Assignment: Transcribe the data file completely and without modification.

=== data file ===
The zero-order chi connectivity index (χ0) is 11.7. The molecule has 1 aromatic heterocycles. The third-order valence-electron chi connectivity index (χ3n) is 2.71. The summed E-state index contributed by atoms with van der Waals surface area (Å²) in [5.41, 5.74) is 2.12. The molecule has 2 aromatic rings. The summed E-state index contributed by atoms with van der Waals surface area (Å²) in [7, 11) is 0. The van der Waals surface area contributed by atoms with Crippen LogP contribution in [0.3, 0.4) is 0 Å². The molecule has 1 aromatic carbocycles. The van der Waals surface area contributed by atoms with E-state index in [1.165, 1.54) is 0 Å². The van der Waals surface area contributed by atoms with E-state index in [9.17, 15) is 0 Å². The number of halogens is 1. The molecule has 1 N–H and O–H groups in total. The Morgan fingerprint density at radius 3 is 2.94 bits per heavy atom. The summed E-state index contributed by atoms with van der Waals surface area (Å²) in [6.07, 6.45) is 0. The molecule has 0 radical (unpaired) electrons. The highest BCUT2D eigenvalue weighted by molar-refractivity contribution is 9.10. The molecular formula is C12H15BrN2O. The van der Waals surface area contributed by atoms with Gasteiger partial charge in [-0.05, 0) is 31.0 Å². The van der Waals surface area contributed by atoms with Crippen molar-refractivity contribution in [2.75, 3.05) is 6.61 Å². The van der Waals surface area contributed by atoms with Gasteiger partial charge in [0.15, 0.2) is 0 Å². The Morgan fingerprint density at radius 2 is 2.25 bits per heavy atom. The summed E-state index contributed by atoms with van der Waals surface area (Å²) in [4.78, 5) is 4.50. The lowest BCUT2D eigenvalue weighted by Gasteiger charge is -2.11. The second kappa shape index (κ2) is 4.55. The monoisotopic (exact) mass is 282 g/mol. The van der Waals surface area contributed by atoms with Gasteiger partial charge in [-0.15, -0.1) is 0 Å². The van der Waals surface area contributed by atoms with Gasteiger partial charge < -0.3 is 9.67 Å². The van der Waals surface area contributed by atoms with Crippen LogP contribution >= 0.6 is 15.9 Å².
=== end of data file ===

The zero-order chi connectivity index (χ0) is 11.7. The molecule has 1 aromatic heterocycles. The third-order valence-electron chi connectivity index (χ3n) is 2.71. The summed E-state index contributed by atoms with van der Waals surface area (Å²) in [5.41, 5.74) is 2.12. The molecule has 2 aromatic rings. The summed E-state index contributed by atoms with van der Waals surface area (Å²) in [7, 11) is 0. The van der Waals surface area contributed by atoms with Crippen LogP contribution in [0.3, 0.4) is 0 Å². The molecule has 1 aromatic carbocycles. The van der Waals surface area contributed by atoms with E-state index in [1.165, 1.54) is 0 Å². The van der Waals surface area contributed by atoms with E-state index in [9.17, 15) is 0 Å². The number of halogens is 1. The molecule has 1 N–H and O–H groups in total. The Morgan fingerprint density at radius 3 is 2.94 bits per heavy atom. The summed E-state index contributed by atoms with van der Waals surface area (Å²) in [6.07, 6.45) is 0. The molecule has 0 radical (unpaired) electrons. The highest BCUT2D eigenvalue weighted by molar-refractivity contribution is 9.10. The molecular formula is C12H15BrN2O. The van der Waals surface area contributed by atoms with Gasteiger partial charge in [-0.05, 0) is 31.0 Å². The van der Waals surface area contributed by atoms with Crippen molar-refractivity contribution in [2.75, 3.05) is 6.61 Å². The van der Waals surface area contributed by atoms with Gasteiger partial charge in [0.15, 0.2) is 0 Å². The Morgan fingerprint density at radius 2 is 2.25 bits per heavy atom. The summed E-state index contributed by atoms with van der Waals surface area (Å²) in [4.78, 5) is 4.50. The lowest BCUT2D eigenvalue weighted by Gasteiger charge is -2.11. The second kappa shape index (κ2) is 4.55. The monoisotopic (exact) mass is 282 g/mol. The van der Waals surface area contributed by atoms with Gasteiger partial charge in [-0.15, -0.1) is 0 Å². The van der Waals surface area contributed by atoms with Gasteiger partial charge < -0.3 is 9.67 Å². The van der Waals surface area contributed by atoms with Crippen LogP contribution >= 0.6 is 15.9 Å².